• Up to £50m more from Big Society Capital over the coming months as needed, either through the Resilience and Recovery Loan Fund or other funding vehicles.

The Resilience and Recovery Loan Fund is expected to be open to applications in mid-April, with the first loans completed by early May. Further details on the other measures are expected next week.

While many require emergency grants, others tell us they need loans and investment to continue to deliver crucial services to those most in need. We are... doing everything we can to adapt... so that no organisation is making payments it can’t afford

Big Society Capital’s chief investment officer, Jeremy Rogers, said: “Charities and social enterprises are facing huge challenges as a result of the pandemic. Many are racing to adapt service delivery and facing an uncertain future. While many require emergency grants, others tell us they need loans and investment to continue to deliver crucial services to those most in need. We are, therefore, doing everything we can to adapt our existing funding agreements so that no organisation is making payments it can’t afford and to find new routes to create a level playing field for social enterprises and charities to access the investment best suited to them at this critical time.”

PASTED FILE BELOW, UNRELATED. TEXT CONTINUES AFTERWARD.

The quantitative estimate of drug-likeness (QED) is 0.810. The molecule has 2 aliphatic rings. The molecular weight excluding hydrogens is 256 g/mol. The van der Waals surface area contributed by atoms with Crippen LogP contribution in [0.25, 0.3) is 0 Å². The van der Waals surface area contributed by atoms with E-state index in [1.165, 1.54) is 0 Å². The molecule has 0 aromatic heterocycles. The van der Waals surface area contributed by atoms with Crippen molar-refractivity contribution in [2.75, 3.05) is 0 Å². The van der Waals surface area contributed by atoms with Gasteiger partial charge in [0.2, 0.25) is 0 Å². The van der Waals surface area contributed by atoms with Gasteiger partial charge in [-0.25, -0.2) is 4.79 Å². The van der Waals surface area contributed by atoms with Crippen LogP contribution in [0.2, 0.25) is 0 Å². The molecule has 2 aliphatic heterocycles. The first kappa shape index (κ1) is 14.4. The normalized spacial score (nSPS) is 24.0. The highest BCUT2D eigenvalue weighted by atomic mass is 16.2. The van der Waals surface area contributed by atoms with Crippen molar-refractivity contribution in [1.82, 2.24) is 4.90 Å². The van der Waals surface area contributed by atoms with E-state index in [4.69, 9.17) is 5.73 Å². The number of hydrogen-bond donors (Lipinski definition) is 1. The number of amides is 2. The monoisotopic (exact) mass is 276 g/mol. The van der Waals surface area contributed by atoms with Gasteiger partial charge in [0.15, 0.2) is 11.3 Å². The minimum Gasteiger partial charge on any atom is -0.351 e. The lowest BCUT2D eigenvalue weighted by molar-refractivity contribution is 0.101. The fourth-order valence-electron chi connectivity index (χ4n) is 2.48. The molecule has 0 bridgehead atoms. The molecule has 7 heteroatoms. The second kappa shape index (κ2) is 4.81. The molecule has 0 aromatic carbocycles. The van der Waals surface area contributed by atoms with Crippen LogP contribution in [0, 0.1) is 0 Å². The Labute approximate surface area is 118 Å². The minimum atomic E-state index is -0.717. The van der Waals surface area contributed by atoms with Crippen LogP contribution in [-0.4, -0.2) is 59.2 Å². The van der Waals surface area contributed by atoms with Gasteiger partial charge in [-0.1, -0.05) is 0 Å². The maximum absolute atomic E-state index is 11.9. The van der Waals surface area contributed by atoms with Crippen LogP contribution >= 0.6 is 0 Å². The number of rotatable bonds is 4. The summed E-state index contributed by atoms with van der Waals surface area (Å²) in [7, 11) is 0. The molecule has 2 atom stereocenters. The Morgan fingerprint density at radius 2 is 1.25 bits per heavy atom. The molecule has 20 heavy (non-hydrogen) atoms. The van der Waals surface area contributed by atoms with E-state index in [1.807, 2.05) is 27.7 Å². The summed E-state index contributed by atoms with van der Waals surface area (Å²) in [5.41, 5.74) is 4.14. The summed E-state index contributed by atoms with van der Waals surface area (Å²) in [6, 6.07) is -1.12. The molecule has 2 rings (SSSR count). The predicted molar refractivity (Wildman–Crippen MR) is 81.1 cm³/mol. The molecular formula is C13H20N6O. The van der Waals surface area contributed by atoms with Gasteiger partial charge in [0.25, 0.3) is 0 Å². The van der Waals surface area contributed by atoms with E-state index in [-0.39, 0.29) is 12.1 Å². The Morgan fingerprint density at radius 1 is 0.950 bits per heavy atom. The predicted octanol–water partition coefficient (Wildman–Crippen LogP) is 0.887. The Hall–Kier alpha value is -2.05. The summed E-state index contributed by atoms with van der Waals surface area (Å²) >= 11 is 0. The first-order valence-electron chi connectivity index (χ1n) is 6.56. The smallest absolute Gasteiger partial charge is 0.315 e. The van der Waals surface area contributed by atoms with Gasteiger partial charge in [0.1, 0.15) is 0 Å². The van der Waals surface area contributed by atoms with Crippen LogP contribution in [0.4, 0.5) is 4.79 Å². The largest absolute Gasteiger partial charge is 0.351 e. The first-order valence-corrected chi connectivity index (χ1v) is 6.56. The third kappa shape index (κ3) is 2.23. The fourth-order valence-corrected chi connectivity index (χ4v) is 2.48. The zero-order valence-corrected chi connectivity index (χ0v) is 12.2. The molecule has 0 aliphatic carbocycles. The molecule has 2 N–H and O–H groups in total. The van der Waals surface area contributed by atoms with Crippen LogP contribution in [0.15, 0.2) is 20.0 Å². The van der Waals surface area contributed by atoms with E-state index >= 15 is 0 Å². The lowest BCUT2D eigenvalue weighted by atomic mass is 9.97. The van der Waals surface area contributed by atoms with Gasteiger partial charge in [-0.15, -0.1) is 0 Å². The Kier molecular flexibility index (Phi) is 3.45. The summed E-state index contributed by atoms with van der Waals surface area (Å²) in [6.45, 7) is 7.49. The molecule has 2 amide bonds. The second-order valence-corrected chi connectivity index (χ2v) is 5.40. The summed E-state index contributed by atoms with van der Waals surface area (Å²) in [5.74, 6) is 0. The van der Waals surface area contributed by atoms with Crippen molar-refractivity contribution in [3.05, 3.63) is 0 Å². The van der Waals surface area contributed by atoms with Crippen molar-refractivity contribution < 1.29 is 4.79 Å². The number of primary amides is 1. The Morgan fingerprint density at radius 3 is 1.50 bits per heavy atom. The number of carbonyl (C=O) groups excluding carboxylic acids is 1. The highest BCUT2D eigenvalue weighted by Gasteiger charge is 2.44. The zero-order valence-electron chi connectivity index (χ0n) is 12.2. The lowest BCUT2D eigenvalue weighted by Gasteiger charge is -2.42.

Nick Temple, CEO of the Social Investment Business, which is managing the Resilience and Recovery Loan Fund, said his team realised the need for speed and transparency in how the money would be allocated. “The team at Social Investment Business has worked at great speed and with great collaboration with colleagues at Big Society Capital and with our social investment partners. We will endeavour to manage the Fund in the same spirit of clarity, speed and transparency. We hope that the Resilience and Recovery Loan Fund can be part of the answer to what organisations need to survive these difficult times; and to help those same organisations thrive again afterwards, when their work will be more crucial than ever.”